Siberian fir

(Abies sibirica)



Abies sibirica, the Siberian fir, is a coniferous evergreen tree native to the taiga east of the Volga River and south of 67°40' North latitude in Siberia through Turkestan, northeast Xinjiang, Mongolia and Heilongjiang. The tree lives in the cold boreal climate on moist soils in mountains or river basins at elevations of 1900-2400 m. It is very shade-tolerant, frost-resistant, and hardy, surviving temperatures down to -50 °C. It rarely lives over 200 years due to the susceptibility to fungal decay in the wood. Siberian fir, Abies sibirica, grows 30-35 m tall with a trunk diameter of 0.5-1 m at breast height and a conical crown. The bark is grey-green to grey-brown and smooth with resin blisters typical of most firs. Shoots are yellow-grey, resinous, and slightly pubescent. The leaves are needle-like, 2–3 cm long and 1.5 mm broad on average. They are light green above with two grey-white stomatal bands underneath, and are directed upwards along the stem. They are soft, flattened, and strongly aromatic. The cones are cylindrical, 5-9.5 cm long and 2.5-3.5 cm broad, with small bracts hidden by the scales. They ripen from bluish to brown or dark brown in mid-autumn. The seeds, 7 mm long with a triangular wing 0.7-1.3 cm long, are released when the cone disintegrates after maturity. Essential oils extracted from the leaves are used in aromatherapy and perfumes. The wood is soft, lightweight, and weak. It is used in construction, furniture, and wood pulp. Abies sibirica is a species of Plantae in the genus Tracheophyta, and was described by Carl Friedrich von Ledebour. Abies sibirica belongs to the genus Abies, and the family Pinaceae. The IUCN classifies the species as endangered.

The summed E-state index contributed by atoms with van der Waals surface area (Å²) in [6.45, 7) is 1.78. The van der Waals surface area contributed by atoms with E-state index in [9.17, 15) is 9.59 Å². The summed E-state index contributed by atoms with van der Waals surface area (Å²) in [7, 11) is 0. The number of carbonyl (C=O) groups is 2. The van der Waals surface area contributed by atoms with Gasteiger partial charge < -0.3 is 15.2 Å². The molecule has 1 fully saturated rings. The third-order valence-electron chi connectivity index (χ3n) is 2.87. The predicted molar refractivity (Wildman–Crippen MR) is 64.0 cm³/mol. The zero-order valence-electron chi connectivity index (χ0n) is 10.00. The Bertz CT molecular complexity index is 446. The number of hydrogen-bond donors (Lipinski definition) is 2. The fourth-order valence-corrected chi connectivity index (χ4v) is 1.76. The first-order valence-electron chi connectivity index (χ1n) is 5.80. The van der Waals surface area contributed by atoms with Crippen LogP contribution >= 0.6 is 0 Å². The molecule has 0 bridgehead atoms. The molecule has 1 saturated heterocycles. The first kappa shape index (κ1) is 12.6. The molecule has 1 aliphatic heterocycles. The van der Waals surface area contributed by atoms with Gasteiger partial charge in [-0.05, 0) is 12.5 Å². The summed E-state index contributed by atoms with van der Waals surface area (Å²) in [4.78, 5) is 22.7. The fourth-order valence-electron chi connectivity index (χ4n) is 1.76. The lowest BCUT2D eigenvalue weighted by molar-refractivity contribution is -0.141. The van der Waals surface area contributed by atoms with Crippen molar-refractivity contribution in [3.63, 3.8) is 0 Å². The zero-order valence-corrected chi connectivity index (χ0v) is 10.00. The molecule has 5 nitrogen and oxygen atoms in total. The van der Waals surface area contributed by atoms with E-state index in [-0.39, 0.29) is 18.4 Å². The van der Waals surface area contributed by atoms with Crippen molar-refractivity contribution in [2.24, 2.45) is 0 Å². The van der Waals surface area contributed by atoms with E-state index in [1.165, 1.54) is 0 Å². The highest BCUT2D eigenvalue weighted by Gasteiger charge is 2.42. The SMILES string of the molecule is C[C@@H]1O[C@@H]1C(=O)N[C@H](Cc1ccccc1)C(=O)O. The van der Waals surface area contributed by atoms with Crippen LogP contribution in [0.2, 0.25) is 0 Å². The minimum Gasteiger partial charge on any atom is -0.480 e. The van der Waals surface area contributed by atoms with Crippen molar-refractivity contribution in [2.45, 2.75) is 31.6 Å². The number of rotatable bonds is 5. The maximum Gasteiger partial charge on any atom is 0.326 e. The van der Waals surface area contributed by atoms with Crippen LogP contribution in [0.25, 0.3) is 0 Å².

Taxonomic tree:

Kingdom: Plantae
Class: Pinopsida
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